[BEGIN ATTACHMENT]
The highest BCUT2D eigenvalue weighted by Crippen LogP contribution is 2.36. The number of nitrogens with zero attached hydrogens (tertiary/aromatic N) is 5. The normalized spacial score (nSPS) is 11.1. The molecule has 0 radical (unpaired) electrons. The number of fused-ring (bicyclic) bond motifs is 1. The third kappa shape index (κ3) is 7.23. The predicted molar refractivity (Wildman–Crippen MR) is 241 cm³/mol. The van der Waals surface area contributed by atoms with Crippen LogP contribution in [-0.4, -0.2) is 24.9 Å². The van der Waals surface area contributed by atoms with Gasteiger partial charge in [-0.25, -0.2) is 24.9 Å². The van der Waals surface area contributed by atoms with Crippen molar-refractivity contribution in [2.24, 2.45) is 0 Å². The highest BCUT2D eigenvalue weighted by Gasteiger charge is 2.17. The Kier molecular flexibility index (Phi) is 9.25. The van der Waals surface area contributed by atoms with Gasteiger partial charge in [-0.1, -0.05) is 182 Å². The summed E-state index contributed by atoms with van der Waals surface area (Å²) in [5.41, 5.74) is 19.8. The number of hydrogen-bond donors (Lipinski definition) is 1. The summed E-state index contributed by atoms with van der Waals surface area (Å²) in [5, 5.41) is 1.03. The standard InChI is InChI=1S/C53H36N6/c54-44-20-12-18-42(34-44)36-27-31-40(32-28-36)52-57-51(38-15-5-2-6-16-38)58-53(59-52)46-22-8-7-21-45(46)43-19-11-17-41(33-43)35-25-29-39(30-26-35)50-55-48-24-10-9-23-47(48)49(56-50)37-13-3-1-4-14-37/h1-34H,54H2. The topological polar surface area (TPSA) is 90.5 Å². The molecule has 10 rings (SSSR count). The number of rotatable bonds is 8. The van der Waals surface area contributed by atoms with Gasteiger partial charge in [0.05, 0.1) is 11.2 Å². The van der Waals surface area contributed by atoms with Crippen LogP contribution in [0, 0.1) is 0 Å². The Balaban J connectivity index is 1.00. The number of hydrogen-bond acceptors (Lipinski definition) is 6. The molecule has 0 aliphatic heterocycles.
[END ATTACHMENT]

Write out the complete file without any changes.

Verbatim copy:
The highest BCUT2D eigenvalue weighted by Crippen LogP contribution is 2.36. The number of nitrogens with zero attached hydrogens (tertiary/aromatic N) is 5. The normalized spacial score (nSPS) is 11.1. The molecule has 0 radical (unpaired) electrons. The number of fused-ring (bicyclic) bond motifs is 1. The third kappa shape index (κ3) is 7.23. The predicted molar refractivity (Wildman–Crippen MR) is 241 cm³/mol. The van der Waals surface area contributed by atoms with Crippen LogP contribution in [-0.4, -0.2) is 24.9 Å². The van der Waals surface area contributed by atoms with Gasteiger partial charge in [-0.25, -0.2) is 24.9 Å². The van der Waals surface area contributed by atoms with Crippen molar-refractivity contribution in [2.24, 2.45) is 0 Å². The highest BCUT2D eigenvalue weighted by Gasteiger charge is 2.17. The Kier molecular flexibility index (Phi) is 9.25. The van der Waals surface area contributed by atoms with Gasteiger partial charge in [-0.1, -0.05) is 182 Å². The summed E-state index contributed by atoms with van der Waals surface area (Å²) in [5.41, 5.74) is 19.8. The number of hydrogen-bond donors (Lipinski definition) is 1. The summed E-state index contributed by atoms with van der Waals surface area (Å²) in [5, 5.41) is 1.03. The standard InChI is InChI=1S/C53H36N6/c54-44-20-12-18-42(34-44)36-27-31-40(32-28-36)52-57-51(38-15-5-2-6-16-38)58-53(59-52)46-22-8-7-21-45(46)43-19-11-17-41(33-43)35-25-29-39(30-26-35)50-55-48-24-10-9-23-47(48)49(56-50)37-13-3-1-4-14-37/h1-34H,54H2. The topological polar surface area (TPSA) is 90.5 Å². The molecule has 10 rings (SSSR count). The number of rotatable bonds is 8. The van der Waals surface area contributed by atoms with Gasteiger partial charge in [0.05, 0.1) is 11.2 Å². The van der Waals surface area contributed by atoms with Crippen LogP contribution in [0, 0.1) is 0 Å². The Balaban J connectivity index is 1.00. The number of hydrogen-bond acceptors (Lipinski definition) is 6. The molecule has 0 aliphatic heterocycles.